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The Origin of Flamenco

In the Museum you will find a cave exclusively dedicated to Flamenco explaining why
Sacromonte is known as
" Cradle of Flamencos and Flamencas."

Nothing symbolises better than Flamenco the universal vocation of Andalusia. It is not the exclusive expression of an elite, but the cry of rebellion and vitality of the Andalusian people so that it can be used by the oppressed of the land. And although flamenco is the voice of the Andalusian people and is only sung in Andalusian and by heart, it is understood in all languages.

Since the end of the war in 1492, the Andalusian Muslim, the Moor, has been increasingly repressed and persecuted. Forced to renounce their religion and language, their customs and way of dressing, in short, their memory, when they have finally lost everything, they are also expelled from the land where they were born.

And many left. Or died on the journey.

But many others, those who had nothing to lose but their lives, stayed. And they stayed with the Romani, as Romani. Renouncing who they were, their own names and taking other Castilian names, they mingled with the Roma people who, in the end, carry in their culture the idea of welcoming the persecuted. They had lost everything except their memory, and that memory, through the songs, the dances and the words, remained in the alloy of bronzes that is Flamenco.

Always hidden and marginalised by being persecuted, we now finally understand the origin of the word.

Phalah means peasant and Mankub is Arabic for a person who has lost everything and who is at the ultimate level of rejection and exclusion.

The faláh-mankub, the flamenco, is not originally the music, but the person. The peasant who has lost everything.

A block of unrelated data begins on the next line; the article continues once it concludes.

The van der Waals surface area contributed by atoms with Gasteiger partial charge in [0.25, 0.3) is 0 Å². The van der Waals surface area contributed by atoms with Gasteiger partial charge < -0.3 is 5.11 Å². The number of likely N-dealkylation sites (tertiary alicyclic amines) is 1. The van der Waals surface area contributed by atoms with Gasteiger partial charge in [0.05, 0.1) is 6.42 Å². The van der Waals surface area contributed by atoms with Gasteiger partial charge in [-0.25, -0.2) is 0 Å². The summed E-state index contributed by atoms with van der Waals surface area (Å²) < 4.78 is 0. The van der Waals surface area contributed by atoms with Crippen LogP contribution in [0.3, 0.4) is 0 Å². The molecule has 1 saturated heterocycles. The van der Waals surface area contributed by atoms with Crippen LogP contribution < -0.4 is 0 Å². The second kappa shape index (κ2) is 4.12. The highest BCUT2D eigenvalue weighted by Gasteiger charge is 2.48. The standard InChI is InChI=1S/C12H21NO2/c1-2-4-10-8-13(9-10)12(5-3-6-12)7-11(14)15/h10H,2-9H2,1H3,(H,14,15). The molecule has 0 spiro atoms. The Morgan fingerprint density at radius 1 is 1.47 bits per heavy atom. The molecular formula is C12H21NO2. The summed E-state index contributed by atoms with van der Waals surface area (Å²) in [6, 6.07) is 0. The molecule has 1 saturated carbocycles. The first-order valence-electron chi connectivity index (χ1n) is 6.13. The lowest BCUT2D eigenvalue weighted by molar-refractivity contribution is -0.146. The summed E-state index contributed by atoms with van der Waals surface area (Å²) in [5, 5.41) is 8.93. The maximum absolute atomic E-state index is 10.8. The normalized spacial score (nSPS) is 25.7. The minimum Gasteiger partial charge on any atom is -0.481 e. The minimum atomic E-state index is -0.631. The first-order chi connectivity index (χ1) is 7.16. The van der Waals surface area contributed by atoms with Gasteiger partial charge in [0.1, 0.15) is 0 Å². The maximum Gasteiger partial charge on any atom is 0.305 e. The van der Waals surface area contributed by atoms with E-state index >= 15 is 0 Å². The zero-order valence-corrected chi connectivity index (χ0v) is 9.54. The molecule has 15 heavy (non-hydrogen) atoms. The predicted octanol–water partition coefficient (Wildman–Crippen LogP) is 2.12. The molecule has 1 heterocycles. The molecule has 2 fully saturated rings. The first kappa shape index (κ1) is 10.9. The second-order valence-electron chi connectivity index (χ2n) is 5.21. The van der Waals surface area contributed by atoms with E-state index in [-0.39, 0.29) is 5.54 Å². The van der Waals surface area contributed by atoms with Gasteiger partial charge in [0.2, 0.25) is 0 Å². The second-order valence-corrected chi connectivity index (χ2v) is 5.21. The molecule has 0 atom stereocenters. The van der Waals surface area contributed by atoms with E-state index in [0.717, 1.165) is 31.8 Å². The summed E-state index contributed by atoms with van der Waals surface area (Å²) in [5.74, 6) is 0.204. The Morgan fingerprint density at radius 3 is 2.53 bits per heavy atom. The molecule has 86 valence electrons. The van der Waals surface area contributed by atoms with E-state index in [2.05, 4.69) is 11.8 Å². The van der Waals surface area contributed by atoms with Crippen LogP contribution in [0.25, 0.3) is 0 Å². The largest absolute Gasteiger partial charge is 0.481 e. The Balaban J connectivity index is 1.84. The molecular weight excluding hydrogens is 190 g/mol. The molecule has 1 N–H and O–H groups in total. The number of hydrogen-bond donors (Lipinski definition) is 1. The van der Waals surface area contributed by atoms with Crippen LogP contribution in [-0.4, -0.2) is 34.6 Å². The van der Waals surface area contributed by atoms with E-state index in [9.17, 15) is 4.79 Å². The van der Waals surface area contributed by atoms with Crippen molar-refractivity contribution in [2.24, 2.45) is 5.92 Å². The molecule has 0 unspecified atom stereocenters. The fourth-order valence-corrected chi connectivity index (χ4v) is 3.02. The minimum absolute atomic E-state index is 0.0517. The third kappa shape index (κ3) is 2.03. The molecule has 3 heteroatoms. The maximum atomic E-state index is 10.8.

A human situation that attaches members of any collectivity much more strongly than any racial trait is helplessness, fear, pain and rootlessness... the bitter heritage shared by the Moors and the Andalusian Romani.

Anyone who listens to a "cante" can perceive how these tragic sediments rise again and again from the depths of the caves.

Lorca at its most gypsy

"There are things locked inside the walls that, if they suddenly came out into the street and shouted, would fill the world".


"I believe that being from Granada inclines me to a sympathetic understanding of the persecuted. Of the gypsy, the black, the Jew... the Moorish, which we all carry within us".


Federico García Lorca

The origins of Zambra

A cave in the Museum exclusively dedicated to the Zambra, its origins and its history.

Carmen Bernand, PhD in Anthropology from the Sorbonne University, defines the Zambra as 'a particularly sensual Moorish dance, to the sound of castanets and drums, which enlivens the processions'. The French critic Christian Poché goes back a century to recall that these dances and songs were originally considered 'indecent and harmful' according to the Council of Toledo in 1589. The tradition of the zambras was absorbed, learned and transformed by the gypsies of Sacromonte centuries ago. Charles V banned them in the 16th century, during the Inquisition, because 'they were excessively associated with the memory of the presence of the Moors'. However, it continued to be practised clandestinely. The practice of the zambra was subject to attempts at extinction after the conquest of the Kingdom of Granada, and was even banned by the Inquisition in the 16th century.

Its continuity, in a clandestine way, kept the legacy alive. The Romany culture of Sacromonte became the custodian, watching over its survival. In the mid-20th century, in step with the boom in international tourism, the Granada Zambra was reborn with a vengeance. The unique dance became an exotic and much sought-after attraction from those early tourists to the present day.